Chihuahuan Black-headed Snake (Tantilla wilcoxi) Arizona
Cochise County, AZ

Chihuahuan Black-headed Snake (Tantilla wilcoxi) Arizona
Cochise Co., AZ
Chihuahuan Black-headed Snake (Tantilla wilcoxi) Arizona
Cochise Co., AZ
 

 CHIHUAHUAN BLACK-HEADED SNAKE
 Tantilla wilcoxi
Mildly Venomous
   
DESCRIPTION: A small (up to 350 mm or 14" in total length) light tan or cream colored snake with dark gray-brown coloration on the top of the head. An off-white or pale cream collar bordered posteriorly by a thin gray-brown line crosses the neck and back of head. The light collar crosses the tips of the parietal scales (large plate-like scales on the back of the head) distinguishing this snake from other Arizona black-headed snakes. The dark head coloration extends down to the corner of the mouth and a small white patch marks each cheek just behind the eye. The belly is cream anteriorly grading to light pink or orange posteriorly. This snakes coloration and lack of dark markings on the belly distinguish it from the similar looking Ring-necked Snake. The scales are smooth and the small head is barely distinct from the neck. There are enlarged, grooved teeth in the rear upper jaw.

DISTRIBUTION: This snake is known from the Santa Rita, Patagonia, and Huachuca mountains of southeastern Arizona. It is found at elevations ranging from about 3,000' to 8,000'.

HABITAT:
It inhabits Madrean Evergreen Woodland and Petran Montane Conifer Forest communities. Most specimens are found in heavily wooded canyons with abundant leaf litter and canopy cover.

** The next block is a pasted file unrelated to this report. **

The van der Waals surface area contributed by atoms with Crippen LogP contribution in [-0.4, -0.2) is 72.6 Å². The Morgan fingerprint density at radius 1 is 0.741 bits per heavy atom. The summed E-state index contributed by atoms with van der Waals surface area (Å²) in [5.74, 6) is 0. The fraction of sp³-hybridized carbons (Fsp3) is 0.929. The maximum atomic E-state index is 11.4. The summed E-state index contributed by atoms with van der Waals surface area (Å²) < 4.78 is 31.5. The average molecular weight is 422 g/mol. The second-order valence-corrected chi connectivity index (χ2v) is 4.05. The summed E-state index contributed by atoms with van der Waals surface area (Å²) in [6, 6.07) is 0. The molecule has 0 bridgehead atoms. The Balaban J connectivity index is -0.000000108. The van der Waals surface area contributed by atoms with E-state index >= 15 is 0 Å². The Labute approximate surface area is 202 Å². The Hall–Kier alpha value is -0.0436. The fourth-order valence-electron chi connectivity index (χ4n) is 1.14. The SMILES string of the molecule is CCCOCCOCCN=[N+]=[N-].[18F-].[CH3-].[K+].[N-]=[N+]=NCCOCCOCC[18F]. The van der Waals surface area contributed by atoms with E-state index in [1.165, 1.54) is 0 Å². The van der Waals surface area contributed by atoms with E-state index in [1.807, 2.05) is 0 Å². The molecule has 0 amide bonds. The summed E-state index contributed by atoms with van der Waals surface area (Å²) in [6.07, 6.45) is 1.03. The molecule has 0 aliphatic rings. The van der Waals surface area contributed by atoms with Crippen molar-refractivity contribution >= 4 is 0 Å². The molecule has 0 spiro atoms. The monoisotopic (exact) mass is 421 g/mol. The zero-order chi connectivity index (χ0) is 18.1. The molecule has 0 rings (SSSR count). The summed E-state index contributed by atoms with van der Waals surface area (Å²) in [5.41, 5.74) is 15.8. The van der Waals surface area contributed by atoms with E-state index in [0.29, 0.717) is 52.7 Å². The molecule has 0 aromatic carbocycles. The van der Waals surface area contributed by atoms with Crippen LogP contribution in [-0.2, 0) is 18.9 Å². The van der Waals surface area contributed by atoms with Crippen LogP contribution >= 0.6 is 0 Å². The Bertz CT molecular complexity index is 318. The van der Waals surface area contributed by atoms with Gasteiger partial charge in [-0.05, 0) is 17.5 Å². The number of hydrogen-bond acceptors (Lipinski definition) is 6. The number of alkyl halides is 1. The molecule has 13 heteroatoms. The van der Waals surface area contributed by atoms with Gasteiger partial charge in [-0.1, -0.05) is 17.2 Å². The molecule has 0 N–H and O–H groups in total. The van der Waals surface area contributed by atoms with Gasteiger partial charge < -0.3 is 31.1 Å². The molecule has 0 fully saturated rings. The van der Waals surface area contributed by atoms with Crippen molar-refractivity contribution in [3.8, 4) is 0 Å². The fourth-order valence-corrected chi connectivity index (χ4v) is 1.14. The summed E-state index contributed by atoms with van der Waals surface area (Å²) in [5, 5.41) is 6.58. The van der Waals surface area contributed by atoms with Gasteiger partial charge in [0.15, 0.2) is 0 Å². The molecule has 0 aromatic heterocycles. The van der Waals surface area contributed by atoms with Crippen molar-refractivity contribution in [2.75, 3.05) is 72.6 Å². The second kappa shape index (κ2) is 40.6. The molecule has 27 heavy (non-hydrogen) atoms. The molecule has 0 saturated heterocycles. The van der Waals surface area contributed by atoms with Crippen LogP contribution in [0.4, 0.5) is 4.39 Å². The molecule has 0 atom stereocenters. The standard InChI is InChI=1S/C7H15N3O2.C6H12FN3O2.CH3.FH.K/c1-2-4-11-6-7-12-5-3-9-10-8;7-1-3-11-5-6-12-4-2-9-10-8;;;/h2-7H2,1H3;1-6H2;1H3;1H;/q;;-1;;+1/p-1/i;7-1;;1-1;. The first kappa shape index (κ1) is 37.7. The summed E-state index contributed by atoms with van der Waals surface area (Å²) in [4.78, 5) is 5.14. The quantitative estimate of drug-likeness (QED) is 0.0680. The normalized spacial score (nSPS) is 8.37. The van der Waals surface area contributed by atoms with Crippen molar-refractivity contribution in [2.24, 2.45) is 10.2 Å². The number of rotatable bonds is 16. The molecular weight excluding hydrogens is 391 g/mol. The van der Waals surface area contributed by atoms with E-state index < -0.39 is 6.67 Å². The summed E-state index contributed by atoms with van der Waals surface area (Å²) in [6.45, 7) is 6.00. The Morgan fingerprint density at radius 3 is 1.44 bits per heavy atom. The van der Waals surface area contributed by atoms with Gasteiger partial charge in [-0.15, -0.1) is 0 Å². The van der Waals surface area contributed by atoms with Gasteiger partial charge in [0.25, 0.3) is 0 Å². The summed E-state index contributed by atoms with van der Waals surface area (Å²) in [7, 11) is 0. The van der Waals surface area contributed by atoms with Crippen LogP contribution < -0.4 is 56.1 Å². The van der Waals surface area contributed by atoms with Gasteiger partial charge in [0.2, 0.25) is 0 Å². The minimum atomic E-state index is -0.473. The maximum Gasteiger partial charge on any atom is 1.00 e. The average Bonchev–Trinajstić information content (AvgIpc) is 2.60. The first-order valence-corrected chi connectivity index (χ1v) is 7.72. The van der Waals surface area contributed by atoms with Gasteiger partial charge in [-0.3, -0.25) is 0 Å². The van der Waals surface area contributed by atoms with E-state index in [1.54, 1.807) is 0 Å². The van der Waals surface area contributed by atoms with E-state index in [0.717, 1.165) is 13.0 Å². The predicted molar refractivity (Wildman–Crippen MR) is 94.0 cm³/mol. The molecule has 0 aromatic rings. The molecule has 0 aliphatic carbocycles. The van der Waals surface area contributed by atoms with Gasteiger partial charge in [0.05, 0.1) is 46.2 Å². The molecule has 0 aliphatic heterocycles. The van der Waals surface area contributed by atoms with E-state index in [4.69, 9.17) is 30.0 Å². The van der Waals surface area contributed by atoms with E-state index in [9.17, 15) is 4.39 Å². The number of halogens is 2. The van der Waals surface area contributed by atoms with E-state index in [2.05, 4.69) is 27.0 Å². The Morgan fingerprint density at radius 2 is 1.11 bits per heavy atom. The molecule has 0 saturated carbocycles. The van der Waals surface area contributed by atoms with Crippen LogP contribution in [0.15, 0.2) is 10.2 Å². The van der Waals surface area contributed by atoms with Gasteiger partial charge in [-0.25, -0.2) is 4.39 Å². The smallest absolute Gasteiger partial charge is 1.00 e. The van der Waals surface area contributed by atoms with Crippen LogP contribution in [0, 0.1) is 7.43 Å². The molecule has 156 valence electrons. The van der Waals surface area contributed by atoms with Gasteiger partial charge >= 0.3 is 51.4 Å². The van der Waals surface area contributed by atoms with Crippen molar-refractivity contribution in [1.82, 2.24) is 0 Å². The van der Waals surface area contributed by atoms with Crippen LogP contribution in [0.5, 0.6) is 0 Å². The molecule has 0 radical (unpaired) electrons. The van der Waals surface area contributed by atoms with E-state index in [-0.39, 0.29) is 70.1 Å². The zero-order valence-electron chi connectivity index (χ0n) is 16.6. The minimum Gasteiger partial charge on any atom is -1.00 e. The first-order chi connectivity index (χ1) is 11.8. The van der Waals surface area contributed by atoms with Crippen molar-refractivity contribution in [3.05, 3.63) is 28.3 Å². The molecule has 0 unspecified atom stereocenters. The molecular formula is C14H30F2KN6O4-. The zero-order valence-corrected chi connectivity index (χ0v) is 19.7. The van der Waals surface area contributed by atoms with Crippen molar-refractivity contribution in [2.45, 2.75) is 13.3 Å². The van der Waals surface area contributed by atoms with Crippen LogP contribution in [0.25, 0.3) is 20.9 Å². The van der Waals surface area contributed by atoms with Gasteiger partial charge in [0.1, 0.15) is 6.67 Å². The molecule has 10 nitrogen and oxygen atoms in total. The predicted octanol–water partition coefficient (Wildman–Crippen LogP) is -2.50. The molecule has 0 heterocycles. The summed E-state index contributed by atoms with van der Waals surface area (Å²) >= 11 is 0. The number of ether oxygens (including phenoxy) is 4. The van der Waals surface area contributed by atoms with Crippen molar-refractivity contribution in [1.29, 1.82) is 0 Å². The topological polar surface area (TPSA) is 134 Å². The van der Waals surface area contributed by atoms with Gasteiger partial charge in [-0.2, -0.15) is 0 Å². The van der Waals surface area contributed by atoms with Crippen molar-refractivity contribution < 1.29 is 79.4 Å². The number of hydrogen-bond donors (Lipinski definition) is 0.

BEHAVIOR:
This secretive ground-dweller spends most of its time burrowed under rocks, logs and leaf litter where it presumably forages for invertebrate prey. Most near-surface activity seems to occur on moist spring days. It hibernates during the cold months of late fall and winter.

DIET:
Venom is delivered to prey via enlarged, grooved teeth in the rear upper jaw (not considered to be dangerous to humans). It feeds on a variety of invertebrates.

REPRODUCTION: Reproductive behavior is poorly known. It probably lays a small clutch (<4) of eggs in summer.


By Thomas C. Brennan


Bartlett. 2000. Snakes of North America: Western Gulf Publishing Co. Houston, TX

Brennan, T. C., and A. T. Holycross. 2006. A Field Guide to Amphibians and Reptiles in Arizona. Arizona Game and Fish Department. Phoenix, AZ

Fowlie. 1965. The Snakes of Arizona. Azul Quinta Press, Fallbrook, California

Lowe, Schwalbe, Johnson. 1986. The Venomous Reptiles of Arizona. Nongame Branch Arizona Game and Fish Department. Phoenix, AZ

Stebbins. 1985. Western Reptiles and Amphibians. Houghton Mifflin. New York, NY

Chihuahuan Black-headed Snake (Tantilla wilcoxi) Arizona Range Map


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